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Variations in Shallow Groundwater Composition in Hinds and Madison Counties, Mississippi

Abstract

Groundwater samples collected from municipal water wells from 1970 to 2000 show significant changes in inorganic geochemical compositions in Hinds and Madison counties in central Mississippi. In Hinds County, total dissolved solids (TDS), chlorine, sodium, and sulfate concentrations of the groundwater do not show well-defined depth-related grouping or trends. But, groundwater compositions reveal east-to-west variations. Groundwater with low TDS, chlorine, sodium, and sulfate is found in the eastern part of county. But concentrations of all elements systematically increase westward such that groundwater on the western edge of the county has TDS as high as 900 mg/L. The east-to-west increase in groundwater composition in Hinds County may be related to recharging of aquifers by freshwater from the Pearl River on a structural high caused by the Jackson Dome on the eastern side of the county and its mixing with saline water on the western side of the county.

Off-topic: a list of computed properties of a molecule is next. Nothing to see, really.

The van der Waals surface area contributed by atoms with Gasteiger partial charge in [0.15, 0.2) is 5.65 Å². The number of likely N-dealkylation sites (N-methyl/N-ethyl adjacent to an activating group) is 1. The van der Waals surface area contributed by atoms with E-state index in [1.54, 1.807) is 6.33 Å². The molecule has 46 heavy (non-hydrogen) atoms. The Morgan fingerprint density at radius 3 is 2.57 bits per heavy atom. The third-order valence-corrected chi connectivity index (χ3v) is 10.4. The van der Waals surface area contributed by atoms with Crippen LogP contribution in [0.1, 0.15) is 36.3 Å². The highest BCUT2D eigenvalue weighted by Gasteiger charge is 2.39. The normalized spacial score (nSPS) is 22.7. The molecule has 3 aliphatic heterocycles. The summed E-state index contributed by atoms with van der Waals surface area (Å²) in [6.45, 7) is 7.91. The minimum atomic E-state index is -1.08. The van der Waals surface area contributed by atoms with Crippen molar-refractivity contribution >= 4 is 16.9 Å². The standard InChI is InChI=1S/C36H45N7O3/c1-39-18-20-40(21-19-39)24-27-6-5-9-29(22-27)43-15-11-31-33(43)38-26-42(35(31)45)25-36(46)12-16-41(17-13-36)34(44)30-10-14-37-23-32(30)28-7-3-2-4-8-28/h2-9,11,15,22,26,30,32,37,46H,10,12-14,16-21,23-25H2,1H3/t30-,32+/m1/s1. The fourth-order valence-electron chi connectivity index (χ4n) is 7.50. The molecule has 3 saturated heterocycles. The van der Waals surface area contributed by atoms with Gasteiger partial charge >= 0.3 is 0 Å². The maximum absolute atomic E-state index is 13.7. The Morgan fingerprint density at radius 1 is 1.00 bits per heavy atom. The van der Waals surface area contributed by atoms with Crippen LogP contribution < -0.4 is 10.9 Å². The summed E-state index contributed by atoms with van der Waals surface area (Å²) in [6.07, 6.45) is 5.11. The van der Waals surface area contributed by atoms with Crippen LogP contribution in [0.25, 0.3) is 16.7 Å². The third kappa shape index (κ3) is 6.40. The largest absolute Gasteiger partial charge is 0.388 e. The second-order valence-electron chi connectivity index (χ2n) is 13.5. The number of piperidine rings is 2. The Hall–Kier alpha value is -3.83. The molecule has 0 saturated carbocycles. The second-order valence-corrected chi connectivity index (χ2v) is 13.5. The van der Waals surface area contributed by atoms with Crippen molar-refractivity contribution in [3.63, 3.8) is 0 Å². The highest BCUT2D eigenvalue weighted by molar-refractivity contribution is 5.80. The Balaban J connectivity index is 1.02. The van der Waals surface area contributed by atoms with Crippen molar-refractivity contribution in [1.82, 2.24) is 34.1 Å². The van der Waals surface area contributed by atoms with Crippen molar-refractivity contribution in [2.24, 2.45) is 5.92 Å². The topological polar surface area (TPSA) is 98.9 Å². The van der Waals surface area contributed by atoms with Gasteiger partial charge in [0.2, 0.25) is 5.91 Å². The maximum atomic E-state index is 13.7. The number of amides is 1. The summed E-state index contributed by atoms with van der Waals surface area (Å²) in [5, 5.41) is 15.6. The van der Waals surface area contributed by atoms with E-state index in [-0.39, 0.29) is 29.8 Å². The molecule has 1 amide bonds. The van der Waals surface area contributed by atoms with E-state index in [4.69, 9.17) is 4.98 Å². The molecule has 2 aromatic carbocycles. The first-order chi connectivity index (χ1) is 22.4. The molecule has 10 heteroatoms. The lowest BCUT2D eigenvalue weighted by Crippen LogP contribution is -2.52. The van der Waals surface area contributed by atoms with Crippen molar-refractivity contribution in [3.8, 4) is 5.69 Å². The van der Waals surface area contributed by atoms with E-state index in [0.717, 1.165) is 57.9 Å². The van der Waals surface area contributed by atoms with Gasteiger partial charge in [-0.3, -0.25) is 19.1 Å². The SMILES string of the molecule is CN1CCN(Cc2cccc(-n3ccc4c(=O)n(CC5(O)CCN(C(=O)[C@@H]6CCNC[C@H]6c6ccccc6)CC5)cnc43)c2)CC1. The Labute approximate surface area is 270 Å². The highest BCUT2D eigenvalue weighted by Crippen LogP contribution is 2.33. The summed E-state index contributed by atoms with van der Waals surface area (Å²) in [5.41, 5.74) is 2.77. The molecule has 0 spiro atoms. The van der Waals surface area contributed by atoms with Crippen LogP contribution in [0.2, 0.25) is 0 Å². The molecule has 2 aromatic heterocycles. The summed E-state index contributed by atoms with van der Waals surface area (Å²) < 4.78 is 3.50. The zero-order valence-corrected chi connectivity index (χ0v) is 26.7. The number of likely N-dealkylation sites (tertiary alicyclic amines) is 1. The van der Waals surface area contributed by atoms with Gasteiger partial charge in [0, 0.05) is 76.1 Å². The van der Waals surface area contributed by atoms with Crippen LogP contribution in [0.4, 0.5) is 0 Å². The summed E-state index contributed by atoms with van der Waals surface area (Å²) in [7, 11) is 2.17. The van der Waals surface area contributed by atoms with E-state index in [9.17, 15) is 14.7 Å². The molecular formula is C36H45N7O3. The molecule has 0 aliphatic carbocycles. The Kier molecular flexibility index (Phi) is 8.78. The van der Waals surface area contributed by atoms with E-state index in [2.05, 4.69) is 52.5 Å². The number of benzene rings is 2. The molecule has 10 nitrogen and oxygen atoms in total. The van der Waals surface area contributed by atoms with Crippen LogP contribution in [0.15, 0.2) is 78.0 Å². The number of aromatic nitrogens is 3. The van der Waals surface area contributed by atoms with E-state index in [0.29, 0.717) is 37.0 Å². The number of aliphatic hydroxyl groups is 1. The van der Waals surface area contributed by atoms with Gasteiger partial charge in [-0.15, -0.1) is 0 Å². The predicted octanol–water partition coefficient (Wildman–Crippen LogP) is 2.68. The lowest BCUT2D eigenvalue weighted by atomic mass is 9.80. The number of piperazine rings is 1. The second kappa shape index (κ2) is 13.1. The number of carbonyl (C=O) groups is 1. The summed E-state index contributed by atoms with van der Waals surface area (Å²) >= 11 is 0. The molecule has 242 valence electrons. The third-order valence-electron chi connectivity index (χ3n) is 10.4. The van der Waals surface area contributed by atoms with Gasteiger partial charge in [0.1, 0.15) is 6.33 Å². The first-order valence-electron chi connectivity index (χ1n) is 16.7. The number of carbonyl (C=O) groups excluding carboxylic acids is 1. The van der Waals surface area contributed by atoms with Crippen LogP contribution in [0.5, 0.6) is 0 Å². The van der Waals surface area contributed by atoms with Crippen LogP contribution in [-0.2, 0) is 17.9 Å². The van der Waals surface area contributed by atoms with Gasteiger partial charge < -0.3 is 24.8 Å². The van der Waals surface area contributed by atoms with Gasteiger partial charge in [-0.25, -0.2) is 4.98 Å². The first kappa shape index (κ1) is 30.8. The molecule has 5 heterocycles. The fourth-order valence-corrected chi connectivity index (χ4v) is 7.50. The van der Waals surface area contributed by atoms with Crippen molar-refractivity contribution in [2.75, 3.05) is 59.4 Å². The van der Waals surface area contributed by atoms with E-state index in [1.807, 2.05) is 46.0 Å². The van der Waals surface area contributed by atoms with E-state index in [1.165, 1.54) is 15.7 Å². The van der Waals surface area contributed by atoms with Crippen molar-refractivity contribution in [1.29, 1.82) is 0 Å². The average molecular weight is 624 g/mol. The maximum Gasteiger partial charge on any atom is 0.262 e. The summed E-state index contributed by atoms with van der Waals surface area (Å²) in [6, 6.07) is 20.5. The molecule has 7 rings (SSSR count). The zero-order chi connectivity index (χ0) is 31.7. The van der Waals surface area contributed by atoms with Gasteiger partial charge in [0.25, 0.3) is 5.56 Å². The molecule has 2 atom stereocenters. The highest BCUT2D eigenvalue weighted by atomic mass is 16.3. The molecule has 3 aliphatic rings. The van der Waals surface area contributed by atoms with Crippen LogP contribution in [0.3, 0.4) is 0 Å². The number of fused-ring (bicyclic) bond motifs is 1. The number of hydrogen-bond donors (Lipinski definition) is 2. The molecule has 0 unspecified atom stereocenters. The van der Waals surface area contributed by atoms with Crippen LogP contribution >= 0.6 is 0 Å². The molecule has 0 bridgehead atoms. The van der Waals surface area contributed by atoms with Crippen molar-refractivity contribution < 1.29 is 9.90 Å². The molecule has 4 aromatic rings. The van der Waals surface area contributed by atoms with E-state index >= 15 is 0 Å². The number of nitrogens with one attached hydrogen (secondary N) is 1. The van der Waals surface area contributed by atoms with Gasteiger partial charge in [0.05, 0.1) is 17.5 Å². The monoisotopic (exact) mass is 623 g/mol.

Two distinct groups of groundwater have been found in Madison County. Group one waters have high TDS, chlorine, sodium, and sulfate values and occur at shallow depths (<250 m). They are restricted to the southeastern part of the county. Group two waters have lower TDS, chlorine, sodium, and sulfate values than group one waters, occur at depths of 250 m to 500 m, and are distributed throughout the county. The cause of this distinct variation in groundwater composition is not clear. It is possible that group one waters are influenced by the upward moving of deep brine along faults.